Video Games - Main Menu

Video Games :: Lynx

Lynx title picture

The Lynx was the most advanced hand-held console developed for nearly 10 years, and still stands up to the current offerings available today.

Atari purchased the original Lynx system from Epyx Corp., where RJ Michel (who also worked on the Amiga 1000 chipset) was working on the project with his team.  Epyx wanted to produce the system themselves, but financial restrictions forced a sale to Atari.  RJ Michel said "We didn't believe it had a chance of surviving when it was sold to Atari.  Sadly for us, and sadly for a lot of people, it turned out to be true.  We resisted as much as we could having the thing [Lynx] go to Atari, and when we were unsuccessful we resigned from the company [Epyx]".

Although several companies had been invited by Epyx (including Nintendo) to view the project in 1987, it was Atari who eventually got the technology.  Several features were dropped from the original concept design (called "Handy"), including an infrared communications port named RedEye, this eventually became a cable-network device known as ComLynx).  Atari had its first units ready for preview at the Summer 1989 Consumer Electronics Show in Chicago.  The provisional name for the unit was the "Portable Colour Entertainment System", but this was quickly changed by Atari marketing, and it was given the name Atari "Lynx" for launch.

Lynx Mark 1

The Lynx sold extremely well, over a million units shipped, and new units can still be purchased today from third party companies.  The first Lynx was expensive, $189 at launch - but the price soon came down.  Atari re-designed the Mark 1 Lynx, into a smaller chassis with improved battery life.  Called the Lynx II, it enabled Atari to manufacture the product more cost effectively.

Lynx 1 Ads

Atari wanted to "kill" the Gameboy, but in what some would say was typical Atari style, they wrangled with Casio over the LCD screens and missed manufacturing targets for Christmas 1990 by 50%...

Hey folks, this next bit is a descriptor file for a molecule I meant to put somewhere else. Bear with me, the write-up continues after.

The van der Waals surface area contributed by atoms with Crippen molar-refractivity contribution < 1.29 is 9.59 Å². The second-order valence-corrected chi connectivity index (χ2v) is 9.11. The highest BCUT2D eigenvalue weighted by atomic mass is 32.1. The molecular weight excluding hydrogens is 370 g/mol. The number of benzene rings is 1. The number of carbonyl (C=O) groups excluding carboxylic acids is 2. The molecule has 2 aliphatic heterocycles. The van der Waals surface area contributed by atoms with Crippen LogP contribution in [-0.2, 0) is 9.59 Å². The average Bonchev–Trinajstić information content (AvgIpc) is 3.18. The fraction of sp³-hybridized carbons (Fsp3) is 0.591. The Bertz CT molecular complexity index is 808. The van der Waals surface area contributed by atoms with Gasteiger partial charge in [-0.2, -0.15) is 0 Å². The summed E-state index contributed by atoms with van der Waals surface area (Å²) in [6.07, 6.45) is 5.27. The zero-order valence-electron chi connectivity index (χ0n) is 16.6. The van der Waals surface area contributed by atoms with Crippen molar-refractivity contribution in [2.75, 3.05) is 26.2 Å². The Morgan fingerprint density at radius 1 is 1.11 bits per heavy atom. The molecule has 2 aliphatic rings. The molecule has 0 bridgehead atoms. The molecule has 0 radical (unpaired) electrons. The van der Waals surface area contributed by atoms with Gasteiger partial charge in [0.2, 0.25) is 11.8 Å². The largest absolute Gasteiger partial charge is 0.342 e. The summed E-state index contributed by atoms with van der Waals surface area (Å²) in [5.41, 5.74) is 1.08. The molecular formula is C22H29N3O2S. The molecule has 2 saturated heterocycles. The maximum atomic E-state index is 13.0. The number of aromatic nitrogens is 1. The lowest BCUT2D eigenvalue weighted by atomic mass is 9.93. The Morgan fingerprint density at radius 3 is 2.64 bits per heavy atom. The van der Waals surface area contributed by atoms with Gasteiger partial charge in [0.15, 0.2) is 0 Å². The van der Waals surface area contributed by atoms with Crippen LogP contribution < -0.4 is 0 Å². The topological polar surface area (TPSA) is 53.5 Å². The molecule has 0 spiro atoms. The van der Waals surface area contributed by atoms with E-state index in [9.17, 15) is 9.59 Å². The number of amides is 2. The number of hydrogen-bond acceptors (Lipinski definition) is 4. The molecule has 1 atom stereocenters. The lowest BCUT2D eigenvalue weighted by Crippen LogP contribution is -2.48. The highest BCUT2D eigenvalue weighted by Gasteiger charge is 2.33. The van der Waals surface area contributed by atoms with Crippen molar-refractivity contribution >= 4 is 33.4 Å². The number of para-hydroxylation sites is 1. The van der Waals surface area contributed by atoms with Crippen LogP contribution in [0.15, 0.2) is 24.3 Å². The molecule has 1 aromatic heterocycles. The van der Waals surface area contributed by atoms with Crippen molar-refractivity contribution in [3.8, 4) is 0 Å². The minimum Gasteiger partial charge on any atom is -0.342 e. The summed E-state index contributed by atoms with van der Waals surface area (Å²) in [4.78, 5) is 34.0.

In 1991 Atari shipped 60 Lynx Units to troops in the Gulf War - 15 kiosks, each containing 4 units were sent to recreation centres in Saudi Arabia; the booths were similar to those seen at computer shows.  Atari decided to send the units after a G.I. sent a letter to the company asking for "a sun visor to help play Lynx games in the desert".  Atari also ensured troops could buy systems at cost price!  Commenting, Sam Tramiel couldn't resist a customary dig at rival Nintendo saying "We're sending American technology to the desert".

The Lynx MK.II was a complete re-design of the launch machine.  The MK.I wasn't exactly a portable system in comparison with the Gameboy, and had to be cut down in size; another improvement had to be made with the battery life and so Atari went to work and did a great job on the last Lynx ever produced.

The new unit was lighter, easier to hold and battery life was, a little better.  It is still one of the most advanced hand-held systems available, although, sadly it is not manufactured anymore.  It is estimated that the last units were produced in 1995, as it was been marketed in tandem with the Jaguar.

 The Pong family
 Touch Me
 2600 VCS
 5200 Super System
 7800 Pro System
 Topic sub-menu
 Lynx System Variations
 Software Highlights
 Lynx info-byte

 Lynx TV Advert

 Go to the Forums